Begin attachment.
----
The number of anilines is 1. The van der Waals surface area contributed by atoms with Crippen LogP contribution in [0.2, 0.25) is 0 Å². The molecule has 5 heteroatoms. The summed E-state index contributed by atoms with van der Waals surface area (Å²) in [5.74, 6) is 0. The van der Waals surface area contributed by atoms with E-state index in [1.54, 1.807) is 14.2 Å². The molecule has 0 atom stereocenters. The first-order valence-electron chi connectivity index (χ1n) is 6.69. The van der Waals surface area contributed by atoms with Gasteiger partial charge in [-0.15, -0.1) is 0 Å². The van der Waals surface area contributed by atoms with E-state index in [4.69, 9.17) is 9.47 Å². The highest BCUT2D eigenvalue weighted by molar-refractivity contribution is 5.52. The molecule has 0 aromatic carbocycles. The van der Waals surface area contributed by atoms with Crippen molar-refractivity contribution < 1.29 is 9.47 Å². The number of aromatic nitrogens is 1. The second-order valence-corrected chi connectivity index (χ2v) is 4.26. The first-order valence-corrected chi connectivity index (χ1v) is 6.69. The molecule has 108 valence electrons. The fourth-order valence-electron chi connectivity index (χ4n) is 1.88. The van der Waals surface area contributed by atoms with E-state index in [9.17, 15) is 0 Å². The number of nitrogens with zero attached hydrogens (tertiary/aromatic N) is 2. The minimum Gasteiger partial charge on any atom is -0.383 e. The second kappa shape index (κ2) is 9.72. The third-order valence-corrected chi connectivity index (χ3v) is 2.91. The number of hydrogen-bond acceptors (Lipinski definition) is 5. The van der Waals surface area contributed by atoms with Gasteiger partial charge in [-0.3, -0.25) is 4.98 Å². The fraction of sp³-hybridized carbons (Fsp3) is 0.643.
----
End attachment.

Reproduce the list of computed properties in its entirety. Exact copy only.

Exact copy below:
The number of anilines is 1. The van der Waals surface area contributed by atoms with Crippen LogP contribution in [0.2, 0.25) is 0 Å². The molecule has 5 heteroatoms. The summed E-state index contributed by atoms with van der Waals surface area (Å²) in [5.74, 6) is 0. The van der Waals surface area contributed by atoms with E-state index in [1.54, 1.807) is 14.2 Å². The molecule has 0 atom stereocenters. The first-order valence-electron chi connectivity index (χ1n) is 6.69. The van der Waals surface area contributed by atoms with Gasteiger partial charge in [-0.15, -0.1) is 0 Å². The van der Waals surface area contributed by atoms with E-state index in [4.69, 9.17) is 9.47 Å². The highest BCUT2D eigenvalue weighted by molar-refractivity contribution is 5.52. The molecule has 0 aromatic carbocycles. The van der Waals surface area contributed by atoms with Crippen molar-refractivity contribution < 1.29 is 9.47 Å². The number of aromatic nitrogens is 1. The second-order valence-corrected chi connectivity index (χ2v) is 4.26. The first-order valence-corrected chi connectivity index (χ1v) is 6.69. The molecule has 108 valence electrons. The fourth-order valence-electron chi connectivity index (χ4n) is 1.88. The van der Waals surface area contributed by atoms with E-state index in [9.17, 15) is 0 Å². The number of nitrogens with zero attached hydrogens (tertiary/aromatic N) is 2. The minimum Gasteiger partial charge on any atom is -0.383 e. The second kappa shape index (κ2) is 9.72. The third-order valence-corrected chi connectivity index (χ3v) is 2.91. The number of hydrogen-bond acceptors (Lipinski definition) is 5. The van der Waals surface area contributed by atoms with Gasteiger partial charge in [-0.3, -0.25) is 4.98 Å². The fraction of sp³-hybridized carbons (Fsp3) is 0.643.